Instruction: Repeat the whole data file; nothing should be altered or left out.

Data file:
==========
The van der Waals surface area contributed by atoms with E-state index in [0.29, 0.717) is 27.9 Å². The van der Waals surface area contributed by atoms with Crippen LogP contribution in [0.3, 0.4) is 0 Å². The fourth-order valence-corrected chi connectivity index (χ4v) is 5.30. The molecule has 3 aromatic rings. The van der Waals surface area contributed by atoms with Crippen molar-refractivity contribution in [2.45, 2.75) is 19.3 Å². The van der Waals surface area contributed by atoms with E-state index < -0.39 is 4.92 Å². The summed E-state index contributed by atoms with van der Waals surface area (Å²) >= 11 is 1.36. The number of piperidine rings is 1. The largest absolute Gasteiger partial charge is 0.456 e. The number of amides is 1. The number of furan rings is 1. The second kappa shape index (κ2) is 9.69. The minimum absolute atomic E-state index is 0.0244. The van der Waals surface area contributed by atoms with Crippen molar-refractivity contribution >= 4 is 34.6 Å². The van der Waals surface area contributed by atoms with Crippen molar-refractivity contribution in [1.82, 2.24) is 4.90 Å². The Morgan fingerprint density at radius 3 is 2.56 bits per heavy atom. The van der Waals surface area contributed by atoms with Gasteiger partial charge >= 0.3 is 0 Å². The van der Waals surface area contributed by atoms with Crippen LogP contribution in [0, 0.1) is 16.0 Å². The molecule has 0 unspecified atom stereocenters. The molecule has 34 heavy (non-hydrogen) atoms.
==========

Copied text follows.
The van der Waals surface area contributed by atoms with E-state index in [0.29, 0.717) is 27.9 Å². The van der Waals surface area contributed by atoms with Crippen LogP contribution in [0.3, 0.4) is 0 Å². The fourth-order valence-corrected chi connectivity index (χ4v) is 5.30. The molecule has 3 aromatic rings. The van der Waals surface area contributed by atoms with Crippen molar-refractivity contribution in [2.45, 2.75) is 19.3 Å². The van der Waals surface area contributed by atoms with E-state index < -0.39 is 4.92 Å². The summed E-state index contributed by atoms with van der Waals surface area (Å²) >= 11 is 1.36. The number of piperidine rings is 1. The largest absolute Gasteiger partial charge is 0.456 e. The number of amides is 1. The number of furan rings is 1. The second kappa shape index (κ2) is 9.69. The minimum absolute atomic E-state index is 0.0244. The van der Waals surface area contributed by atoms with Crippen molar-refractivity contribution >= 4 is 34.6 Å². The van der Waals surface area contributed by atoms with Crippen molar-refractivity contribution in [1.82, 2.24) is 4.90 Å². The Morgan fingerprint density at radius 3 is 2.56 bits per heavy atom. The van der Waals surface area contributed by atoms with Gasteiger partial charge >= 0.3 is 0 Å². The van der Waals surface area contributed by atoms with Crippen LogP contribution in [0, 0.1) is 16.0 Å². The molecule has 0 unspecified atom stereocenters. The molecule has 34 heavy (non-hydrogen) atoms.